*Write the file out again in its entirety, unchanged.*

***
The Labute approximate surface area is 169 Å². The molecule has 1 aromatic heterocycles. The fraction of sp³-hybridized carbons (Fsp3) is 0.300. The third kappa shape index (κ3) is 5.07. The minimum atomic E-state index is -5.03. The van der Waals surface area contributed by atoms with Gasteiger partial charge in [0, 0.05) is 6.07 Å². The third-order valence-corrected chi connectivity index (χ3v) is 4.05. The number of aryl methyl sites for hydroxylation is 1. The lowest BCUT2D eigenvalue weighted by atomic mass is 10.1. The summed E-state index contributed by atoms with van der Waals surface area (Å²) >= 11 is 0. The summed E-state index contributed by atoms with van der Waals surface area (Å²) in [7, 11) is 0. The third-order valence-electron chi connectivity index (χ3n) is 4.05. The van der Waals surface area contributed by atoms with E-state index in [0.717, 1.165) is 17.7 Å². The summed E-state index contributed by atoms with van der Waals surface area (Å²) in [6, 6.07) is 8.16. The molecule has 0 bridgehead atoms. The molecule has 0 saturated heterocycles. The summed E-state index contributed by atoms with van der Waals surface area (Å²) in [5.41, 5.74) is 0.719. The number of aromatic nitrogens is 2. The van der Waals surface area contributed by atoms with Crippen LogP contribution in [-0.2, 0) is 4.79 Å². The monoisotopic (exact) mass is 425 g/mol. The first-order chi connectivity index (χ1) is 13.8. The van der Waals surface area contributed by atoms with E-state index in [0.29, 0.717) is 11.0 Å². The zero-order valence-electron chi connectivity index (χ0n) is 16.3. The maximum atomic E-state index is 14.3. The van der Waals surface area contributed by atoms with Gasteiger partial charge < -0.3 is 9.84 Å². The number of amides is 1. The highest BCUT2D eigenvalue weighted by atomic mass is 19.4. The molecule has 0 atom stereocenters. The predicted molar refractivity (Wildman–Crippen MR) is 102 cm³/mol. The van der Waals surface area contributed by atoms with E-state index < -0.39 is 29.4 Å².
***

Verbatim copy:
The Labute approximate surface area is 169 Å². The molecule has 1 aromatic heterocycles. The fraction of sp³-hybridized carbons (Fsp3) is 0.300. The third kappa shape index (κ3) is 5.07. The minimum atomic E-state index is -5.03. The van der Waals surface area contributed by atoms with Gasteiger partial charge in [0, 0.05) is 6.07 Å². The third-order valence-corrected chi connectivity index (χ3v) is 4.05. The number of aryl methyl sites for hydroxylation is 1. The lowest BCUT2D eigenvalue weighted by atomic mass is 10.1. The summed E-state index contributed by atoms with van der Waals surface area (Å²) >= 11 is 0. The summed E-state index contributed by atoms with van der Waals surface area (Å²) in [7, 11) is 0. The third-order valence-electron chi connectivity index (χ3n) is 4.05. The van der Waals surface area contributed by atoms with E-state index in [0.717, 1.165) is 17.7 Å². The summed E-state index contributed by atoms with van der Waals surface area (Å²) in [6, 6.07) is 8.16. The molecule has 0 bridgehead atoms. The molecule has 0 saturated heterocycles. The summed E-state index contributed by atoms with van der Waals surface area (Å²) in [5.41, 5.74) is 0.719. The number of aromatic nitrogens is 2. The van der Waals surface area contributed by atoms with Crippen LogP contribution in [-0.2, 0) is 4.79 Å². The monoisotopic (exact) mass is 425 g/mol. The first-order chi connectivity index (χ1) is 13.8. The van der Waals surface area contributed by atoms with E-state index in [0.29, 0.717) is 11.0 Å². The zero-order valence-electron chi connectivity index (χ0n) is 16.3. The maximum atomic E-state index is 14.3. The van der Waals surface area contributed by atoms with Gasteiger partial charge < -0.3 is 9.84 Å². The number of amides is 1. The highest BCUT2D eigenvalue weighted by atomic mass is 19.4. The molecule has 0 atom stereocenters. The predicted molar refractivity (Wildman–Crippen MR) is 102 cm³/mol. The van der Waals surface area contributed by atoms with E-state index < -0.39 is 29.4 Å².